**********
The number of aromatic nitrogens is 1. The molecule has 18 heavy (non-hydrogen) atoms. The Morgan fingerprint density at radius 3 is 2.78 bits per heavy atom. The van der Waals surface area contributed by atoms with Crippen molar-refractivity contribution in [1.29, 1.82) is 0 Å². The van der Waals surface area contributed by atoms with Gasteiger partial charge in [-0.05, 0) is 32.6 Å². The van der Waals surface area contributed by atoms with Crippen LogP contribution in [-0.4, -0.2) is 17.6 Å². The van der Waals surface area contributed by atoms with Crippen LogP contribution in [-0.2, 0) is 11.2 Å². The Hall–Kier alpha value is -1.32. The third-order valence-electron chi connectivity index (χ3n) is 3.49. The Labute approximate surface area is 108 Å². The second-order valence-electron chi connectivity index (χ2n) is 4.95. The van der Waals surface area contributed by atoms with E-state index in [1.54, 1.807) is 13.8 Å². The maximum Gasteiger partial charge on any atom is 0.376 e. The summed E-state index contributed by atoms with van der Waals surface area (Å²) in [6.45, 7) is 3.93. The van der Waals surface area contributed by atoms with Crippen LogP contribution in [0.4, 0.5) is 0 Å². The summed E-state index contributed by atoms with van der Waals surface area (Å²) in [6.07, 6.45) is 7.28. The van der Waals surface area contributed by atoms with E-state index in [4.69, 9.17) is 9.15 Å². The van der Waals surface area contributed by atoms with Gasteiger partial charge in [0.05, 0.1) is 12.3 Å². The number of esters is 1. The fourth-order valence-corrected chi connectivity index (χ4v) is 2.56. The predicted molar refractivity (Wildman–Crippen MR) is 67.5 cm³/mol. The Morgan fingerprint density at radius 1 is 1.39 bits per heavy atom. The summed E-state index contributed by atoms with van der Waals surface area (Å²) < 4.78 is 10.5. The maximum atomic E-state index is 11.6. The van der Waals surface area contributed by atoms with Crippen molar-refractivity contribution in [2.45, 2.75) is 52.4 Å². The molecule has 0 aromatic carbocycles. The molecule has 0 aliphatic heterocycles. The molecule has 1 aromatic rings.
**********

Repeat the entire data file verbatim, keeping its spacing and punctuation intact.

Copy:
The number of aromatic nitrogens is 1. The molecule has 18 heavy (non-hydrogen) atoms. The Morgan fingerprint density at radius 3 is 2.78 bits per heavy atom. The van der Waals surface area contributed by atoms with Crippen molar-refractivity contribution in [1.29, 1.82) is 0 Å². The van der Waals surface area contributed by atoms with Gasteiger partial charge in [-0.05, 0) is 32.6 Å². The van der Waals surface area contributed by atoms with Crippen LogP contribution in [-0.4, -0.2) is 17.6 Å². The van der Waals surface area contributed by atoms with Crippen LogP contribution in [-0.2, 0) is 11.2 Å². The Hall–Kier alpha value is -1.32. The third-order valence-electron chi connectivity index (χ3n) is 3.49. The Labute approximate surface area is 108 Å². The second-order valence-electron chi connectivity index (χ2n) is 4.95. The van der Waals surface area contributed by atoms with E-state index in [1.54, 1.807) is 13.8 Å². The maximum Gasteiger partial charge on any atom is 0.376 e. The summed E-state index contributed by atoms with van der Waals surface area (Å²) in [6.45, 7) is 3.93. The van der Waals surface area contributed by atoms with Crippen LogP contribution in [0.4, 0.5) is 0 Å². The summed E-state index contributed by atoms with van der Waals surface area (Å²) in [6.07, 6.45) is 7.28. The van der Waals surface area contributed by atoms with E-state index in [4.69, 9.17) is 9.15 Å². The van der Waals surface area contributed by atoms with Gasteiger partial charge in [0.05, 0.1) is 12.3 Å². The number of esters is 1. The fourth-order valence-corrected chi connectivity index (χ4v) is 2.56. The predicted molar refractivity (Wildman–Crippen MR) is 67.5 cm³/mol. The Morgan fingerprint density at radius 1 is 1.39 bits per heavy atom. The summed E-state index contributed by atoms with van der Waals surface area (Å²) < 4.78 is 10.5. The maximum atomic E-state index is 11.6. The van der Waals surface area contributed by atoms with Crippen molar-refractivity contribution in [2.45, 2.75) is 52.4 Å². The molecule has 0 aromatic carbocycles. The molecule has 0 aliphatic heterocycles. The molecule has 1 aromatic rings.